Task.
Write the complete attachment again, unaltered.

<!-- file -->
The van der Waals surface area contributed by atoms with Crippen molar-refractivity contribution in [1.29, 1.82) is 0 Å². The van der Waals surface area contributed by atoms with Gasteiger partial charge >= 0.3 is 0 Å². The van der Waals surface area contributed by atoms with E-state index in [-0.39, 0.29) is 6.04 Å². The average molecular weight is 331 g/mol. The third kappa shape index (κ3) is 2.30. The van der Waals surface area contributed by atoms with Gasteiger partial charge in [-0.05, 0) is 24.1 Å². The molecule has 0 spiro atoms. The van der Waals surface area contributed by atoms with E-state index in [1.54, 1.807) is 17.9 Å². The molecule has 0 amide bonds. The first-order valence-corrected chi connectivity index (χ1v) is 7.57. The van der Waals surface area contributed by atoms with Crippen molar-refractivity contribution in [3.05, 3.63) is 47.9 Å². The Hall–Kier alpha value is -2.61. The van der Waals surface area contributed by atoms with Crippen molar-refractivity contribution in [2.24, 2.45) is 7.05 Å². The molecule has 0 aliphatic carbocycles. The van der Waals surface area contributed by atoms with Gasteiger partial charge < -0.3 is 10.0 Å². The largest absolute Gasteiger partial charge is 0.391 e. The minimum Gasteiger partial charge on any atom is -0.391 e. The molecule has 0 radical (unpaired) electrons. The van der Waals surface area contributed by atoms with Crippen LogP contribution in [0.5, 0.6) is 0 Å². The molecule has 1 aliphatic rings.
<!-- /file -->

The van der Waals surface area contributed by atoms with Crippen molar-refractivity contribution in [1.29, 1.82) is 0 Å². The van der Waals surface area contributed by atoms with Gasteiger partial charge >= 0.3 is 0 Å². The van der Waals surface area contributed by atoms with E-state index in [-0.39, 0.29) is 6.04 Å². The average molecular weight is 331 g/mol. The third kappa shape index (κ3) is 2.30. The van der Waals surface area contributed by atoms with Gasteiger partial charge in [-0.05, 0) is 24.1 Å². The molecule has 0 spiro atoms. The van der Waals surface area contributed by atoms with E-state index in [1.54, 1.807) is 17.9 Å². The molecule has 0 amide bonds. The first-order valence-corrected chi connectivity index (χ1v) is 7.57. The van der Waals surface area contributed by atoms with Crippen molar-refractivity contribution in [3.05, 3.63) is 47.9 Å². The Hall–Kier alpha value is -2.61. The van der Waals surface area contributed by atoms with Crippen molar-refractivity contribution in [2.24, 2.45) is 7.05 Å². The molecule has 0 aliphatic carbocycles. The van der Waals surface area contributed by atoms with Gasteiger partial charge < -0.3 is 10.0 Å². The largest absolute Gasteiger partial charge is 0.391 e. The minimum Gasteiger partial charge on any atom is -0.391 e. The molecule has 0 radical (unpaired) electrons. The van der Waals surface area contributed by atoms with Crippen LogP contribution in [0.5, 0.6) is 0 Å². The molecule has 1 aliphatic rings.